1. I don’t think this objection can be dismissed so easily: Flarf is not really new, but recreates and repeats a series of previous avant-garde experiments (such as Dadaist word salad, to take one example out of many). In this sense, the question is whether Flarf can even be an avant-garde in any meaningful sense, since its form is indebted to tradition, rather than truly novel. This problem can’t simply be dismissed by referring to the political orientation of a specific work because it is a systemic problem for the institution of art…If Flarf is to be called an avant-garde, then the term “avant-garde” means something very different than it did in the past.

    2. Thanks Ali, for the precision and generosity of your reply. Without wishing to be too picky (the old left exhausted itself cannibalising like-minded ideas) a couple of points:

      * I wasn’t suggesting flarf as the only way to go: I was being deliberately imprecise- “stuff like flarf”- so as not to preempt future possibilities, language or no.

      * If the postmodern turn (by a minority, politically committed left)was not the result of an ossification of radicalism, then why the turn to the fuzzy field of desire? That is, why the alienation from the left?

      Other than that- a great post! Thanks.

  5. The newness of flarf comes from its context. It is not simply collage or cutup but involves new procedures where the sources are un-predetermined: I think this is different to dada. It sources in a sense (often) bad writing of a kind that didnt exist in the early 20th century. Its undecorousness is however what is mainly new about it. I think it pisses off a different range of literary groups, or types of readers, or at least did a few years ago. There is perhaps even something about its cooptedness which is new. The digital does create new possibilities,or we cd say the car is the same as a horse. It is! Ali I liked yr post, but perhaps u downplay yr own role too much. I think the issue is not whether texts are oppositional or not, have political potential or not, but whether we read that potential or not. I’m sure you cd come up with radical readings of fluffier texts .. Best, Michael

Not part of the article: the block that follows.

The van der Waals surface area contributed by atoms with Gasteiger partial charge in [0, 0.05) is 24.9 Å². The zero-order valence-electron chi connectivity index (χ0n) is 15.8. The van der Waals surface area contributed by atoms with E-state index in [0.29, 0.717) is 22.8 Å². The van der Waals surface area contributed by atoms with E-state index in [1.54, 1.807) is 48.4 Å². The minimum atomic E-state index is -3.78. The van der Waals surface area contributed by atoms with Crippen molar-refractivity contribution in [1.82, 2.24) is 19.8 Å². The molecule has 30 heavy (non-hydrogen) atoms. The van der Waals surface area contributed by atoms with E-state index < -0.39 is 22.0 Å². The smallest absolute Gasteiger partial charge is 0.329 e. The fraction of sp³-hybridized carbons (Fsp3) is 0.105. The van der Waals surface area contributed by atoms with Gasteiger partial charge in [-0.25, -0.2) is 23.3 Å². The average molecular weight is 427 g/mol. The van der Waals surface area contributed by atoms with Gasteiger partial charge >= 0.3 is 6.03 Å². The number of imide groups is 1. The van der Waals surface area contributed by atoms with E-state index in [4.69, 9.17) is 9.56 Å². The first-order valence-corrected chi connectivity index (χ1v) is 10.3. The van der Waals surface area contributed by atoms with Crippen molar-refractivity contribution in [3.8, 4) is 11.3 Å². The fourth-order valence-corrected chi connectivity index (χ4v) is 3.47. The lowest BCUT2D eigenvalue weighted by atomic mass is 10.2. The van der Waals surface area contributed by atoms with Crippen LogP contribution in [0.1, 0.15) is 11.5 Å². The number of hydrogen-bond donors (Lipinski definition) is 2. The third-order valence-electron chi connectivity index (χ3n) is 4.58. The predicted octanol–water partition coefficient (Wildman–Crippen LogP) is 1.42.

1. Thanks, Michael. Excellent points. I think you’re absolutely right in saying that Flarf’s newness and its efficacy depend a lot on its context, on its being anti-Netiquette. About my own role, you’re right there too. It’s something I’m not at all trying to hide, although I wouldn’t overemphasise it in this particular case either; the poem of Magee’s that I’ve looked at in this blog really does lend itself to a radical reading.

  6. Ali, sorry to be a couple of weeks late here (consider it a derrière garde gesture) but there’s a few points worth making here: